Between meetings, employee training, incident investigations, and seemingly endless documentation requirements, a safety manager’s job is never done. At companies large and small, they often take on additional responsibilities, as well, including first aid, emergency planning and assistance to legal counsel.
Fortunately, there are a few safety resources that can make the job easier, particularly where information gathering and documentation are concerned. If you’re trying to squeeze twelve hours of work into an eight-hour day, the following sources of information may be just what you need.
Need to learn the particulars on ammonia refrigeration, poultry processing or scaffolding? In our ever-more complex economy, specialized jobs require specialized safety guidelines. To help workers and safety personnel stay up to speed, OSHA offers free Etools explaining how their regulations apply to specific types of worksites.
OSHA Expert Advisors
As useful as OSHA’s eTools can be, complex and hazard-heavy tasks may require a little more hand-holding. Fortunately, the agency also offers “expert advisors,” software packages that include questionnaires, forms and automatically generated reports relevant to specific industries and hazards. For example, the Asbestos Advisor includes FAQs, detailed regulatory information and individual project guidance based on your buildings, worksites and tasks.
Buying workers compensation insurance is part and parcel of doing business, but you may get more for your investment than you realize! The safer your workforce is, the more profitable your account becomes for the agency, and many insurers offer a variety of information resources. From fire, electric and hazardous materials handling to drug and alcohol policies, you may have plenty of guidelines and best practices at your disposal.
Hiring outside help requires additional investment, to be sure, but if you’re not seeing safety improvements, a consultant may be just what you need. Third parties offer experience, unique skill sets and, perhaps most importantly, an outside perspective. Even the most seasoned safety managers may overlook hazards that will stick out like a sore thumb to a fresh set of eyes.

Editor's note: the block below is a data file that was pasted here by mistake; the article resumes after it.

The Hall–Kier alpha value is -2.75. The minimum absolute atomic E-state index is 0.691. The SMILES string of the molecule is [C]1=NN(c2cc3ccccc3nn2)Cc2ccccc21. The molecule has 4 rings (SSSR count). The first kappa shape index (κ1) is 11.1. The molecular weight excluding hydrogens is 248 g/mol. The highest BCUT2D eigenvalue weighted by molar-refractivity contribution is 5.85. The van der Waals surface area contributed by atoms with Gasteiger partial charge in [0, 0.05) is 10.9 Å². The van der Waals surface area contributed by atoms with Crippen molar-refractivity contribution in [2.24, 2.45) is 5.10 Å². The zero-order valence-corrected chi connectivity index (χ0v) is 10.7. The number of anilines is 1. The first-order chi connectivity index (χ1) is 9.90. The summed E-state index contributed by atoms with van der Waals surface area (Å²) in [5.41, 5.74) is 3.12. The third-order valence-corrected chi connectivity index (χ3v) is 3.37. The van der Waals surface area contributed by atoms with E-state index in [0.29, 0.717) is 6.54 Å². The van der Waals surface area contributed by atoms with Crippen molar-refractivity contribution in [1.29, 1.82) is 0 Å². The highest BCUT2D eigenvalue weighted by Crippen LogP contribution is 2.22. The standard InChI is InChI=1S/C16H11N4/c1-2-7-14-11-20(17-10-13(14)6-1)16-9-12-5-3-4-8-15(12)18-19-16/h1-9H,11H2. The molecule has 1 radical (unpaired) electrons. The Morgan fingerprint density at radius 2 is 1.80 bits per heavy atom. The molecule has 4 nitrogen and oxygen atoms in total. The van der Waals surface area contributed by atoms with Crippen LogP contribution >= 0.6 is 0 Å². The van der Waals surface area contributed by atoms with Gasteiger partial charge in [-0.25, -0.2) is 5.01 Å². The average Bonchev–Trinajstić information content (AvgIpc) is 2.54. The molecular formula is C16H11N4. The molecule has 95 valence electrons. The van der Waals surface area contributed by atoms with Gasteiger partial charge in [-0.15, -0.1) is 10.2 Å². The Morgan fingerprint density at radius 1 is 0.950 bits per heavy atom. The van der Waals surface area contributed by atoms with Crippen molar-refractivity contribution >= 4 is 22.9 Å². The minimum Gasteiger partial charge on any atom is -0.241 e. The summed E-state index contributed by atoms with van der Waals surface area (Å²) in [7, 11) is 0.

In addition to OSHA, the National Safety Council offers a wide variety of industry-specific safety guides. Most of these guides cost $100 or less, making them a great time-saving investment for safety managers who need to gather new information quickly. The NSC also offers a multitude of free resources on general safety topics, including risk reduction, performance management and audits.
Comprehensive guides and industry-specific tips are great, but ultimately, your employees may offer even better insights. The workers who actually navigate hazards on a daily basis are equipped to help you make impactful policy changes that result in lower incident rates. If you aren’t already, encourage participation with regular toolbox talks.
Finally, your existing incident data and job safety analyses (JSAs) should be your go-to sources of information. Third-party resources can only tell you how most companies solve their safety problems, but internal information will show you what your company needs to change. What are the greatest sources of injury throughout your company? Why does a particular worksite keep experiencing spills or falls? What are the most cost-efficient changes you can implement now? You’ll find all these answers and more in your incident data.
Electronic Safety Management Systems
Of course, managing years of incident reports, JSAs and procedural documentation is easier said than done—and that’s not even taking into account training management, process safety management and a bevy of other safety concerns. To keep all your documentation in one place, and to make the most of current and future data, consider BasicSafe, a comprehensive safety software suite. Call us today for more information, or to request a free demo.